Historic Pelham

Presenting the rich history of Pelham, NY in Westchester County: current historical research, descriptions of how to research Pelham history online and genealogy discussions of Pelham families.

Thursday, August 27, 2015

More About Anthony Wolf of Wolfs Lane Fame Who Built the Wolf Homestead that Once Stood in Pelhamville

Yesterday I posted a brief article about the Anthony Wolf homestead that once stood in Pelhamville just north of Third Street between Fifth Avenue and Sixth Avenue.  See Wed., Aug. 26, 2015:  Stories About The Old Wolf Homestead in Pelhamville, Told by J. Gardiner Minard.  That article prompted so many emails and private messages asking for more information about Anthony Wolf after whom today's Wolfs Lane is named that I decided to put together a quick article on the subject for today's posting.  

"Anthony Wolf" is the Anglicized version of the name of the man who was born as John Anthony Woolf.  That, of course, begs the question of why today's Wolfs Lane is not named "Woolfs Lane."

We know much about J. Anthony Woolf and his wife, Sarah, because the couple were among the first Mormons in the country to flee persecution and trek across the wilds of North America to arrive in today's Salt Lake City.  They were among the first Mormons to make that trek and to establish the settlement that became the center of the Latter Day Saints movement founded by Joseph Smith.  

John Anthony Woolf was born July 31, 1805 in Westchester County, New York.  He was the eighth child of John Anthony Woolf (b. 1761; d. 1829 and also known as "Anthony") and Phoebe Weeks (b. 1765; d. ?, sometimes "Phebe").  John Anthony Woolf Sr. was a naturalized American citizen who arrived in America for service among the German troops who fought for Great Britain during the Revolutionary War.  After the war, John Anthony Woolf Sr. became an extensive landowner and a farmer in Westchester County.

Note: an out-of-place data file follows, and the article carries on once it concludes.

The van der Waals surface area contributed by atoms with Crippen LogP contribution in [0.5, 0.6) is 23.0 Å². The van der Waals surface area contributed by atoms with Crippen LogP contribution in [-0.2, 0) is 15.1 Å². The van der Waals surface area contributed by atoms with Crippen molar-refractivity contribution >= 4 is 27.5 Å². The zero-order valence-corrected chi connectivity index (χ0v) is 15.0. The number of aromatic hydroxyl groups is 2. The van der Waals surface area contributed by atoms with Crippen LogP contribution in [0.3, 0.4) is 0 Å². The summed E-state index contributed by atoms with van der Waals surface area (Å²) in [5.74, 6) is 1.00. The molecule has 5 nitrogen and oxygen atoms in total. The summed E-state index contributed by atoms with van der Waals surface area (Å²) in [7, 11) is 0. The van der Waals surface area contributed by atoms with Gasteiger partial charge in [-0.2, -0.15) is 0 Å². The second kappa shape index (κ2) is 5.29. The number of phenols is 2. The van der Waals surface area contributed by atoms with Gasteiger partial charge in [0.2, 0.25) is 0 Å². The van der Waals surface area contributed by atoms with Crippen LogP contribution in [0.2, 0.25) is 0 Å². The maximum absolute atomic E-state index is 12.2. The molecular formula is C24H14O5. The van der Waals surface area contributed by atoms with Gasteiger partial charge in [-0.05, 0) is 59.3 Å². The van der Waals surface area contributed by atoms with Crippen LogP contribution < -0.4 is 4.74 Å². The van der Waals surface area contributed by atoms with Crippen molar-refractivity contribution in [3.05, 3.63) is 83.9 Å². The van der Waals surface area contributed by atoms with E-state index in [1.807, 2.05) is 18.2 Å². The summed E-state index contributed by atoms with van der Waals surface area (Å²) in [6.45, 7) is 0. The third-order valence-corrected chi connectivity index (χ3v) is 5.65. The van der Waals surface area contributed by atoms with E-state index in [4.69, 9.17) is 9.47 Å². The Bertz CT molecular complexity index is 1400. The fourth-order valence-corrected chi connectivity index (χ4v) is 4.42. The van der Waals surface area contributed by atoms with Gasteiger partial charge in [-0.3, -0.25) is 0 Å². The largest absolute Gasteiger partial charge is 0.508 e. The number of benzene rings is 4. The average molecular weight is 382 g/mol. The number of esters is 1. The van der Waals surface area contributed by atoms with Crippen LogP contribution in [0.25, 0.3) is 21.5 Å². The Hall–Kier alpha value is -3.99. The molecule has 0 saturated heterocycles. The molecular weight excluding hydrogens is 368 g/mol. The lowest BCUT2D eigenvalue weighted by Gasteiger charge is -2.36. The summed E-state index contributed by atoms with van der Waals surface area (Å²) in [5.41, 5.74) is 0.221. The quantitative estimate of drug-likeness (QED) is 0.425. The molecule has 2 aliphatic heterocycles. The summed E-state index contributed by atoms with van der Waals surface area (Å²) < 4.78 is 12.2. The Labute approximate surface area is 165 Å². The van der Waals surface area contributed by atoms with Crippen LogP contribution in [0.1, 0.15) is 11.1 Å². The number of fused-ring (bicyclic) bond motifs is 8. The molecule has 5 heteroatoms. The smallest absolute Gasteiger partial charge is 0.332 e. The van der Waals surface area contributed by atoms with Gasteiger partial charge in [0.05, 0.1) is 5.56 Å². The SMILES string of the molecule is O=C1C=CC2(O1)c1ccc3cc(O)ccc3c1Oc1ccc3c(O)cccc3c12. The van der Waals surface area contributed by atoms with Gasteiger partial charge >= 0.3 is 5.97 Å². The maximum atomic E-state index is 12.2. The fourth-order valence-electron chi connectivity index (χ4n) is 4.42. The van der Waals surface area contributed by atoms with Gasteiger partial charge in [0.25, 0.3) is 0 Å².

Although little is known about John Anthony Woolf's early years, in addition to learning to farm he also was taught a trade.  He became a skilled shoemaker who served the "well-to-do in the city of New York."  At the age of 26, on April 30, 1831, he married Sarah Ann DeVoe of Westchester County, a daughter of John DeVoe Jr. (b. 1778; d. 1864) and Sarah Weeks (b. 1781; d. 1864), both of Pelham, New York.  

John Anthony Woolf After Whom Today's
Wolfs Lane in the Town of Pelham is Named.
NOTE:  Click Image to Enlarge.

Sarah Ann DeVoe Woolf, Wife of John
Anthony Woolf After Whom Today's
Wolfs Lane in the Town of Pelham is Named.
NOTE:  Click Image To Enlarge.

It is not known with certainty when John Anthony Woolf and Sarah Ann DeVoe Woolf moved to Pelham.  Nor is it known when they built their house that became known as the Wolf Homestead.  Genealogical information regarding the birth of their children, however, indicate that the couple lived in Pelham at least as early as 1832.  It seems likely that at least shortly before the birth of their first child, Absalom, on February 4, 1832 at Pelham, the couple was ensconced in the newly-constructed Wolf Homestead.  

Wolf Homestead in an Undated Photograph.
Photograph Courtesy of The Office of The Historian
of the Town of Pelham. NOTE: Click Image to Enlarge.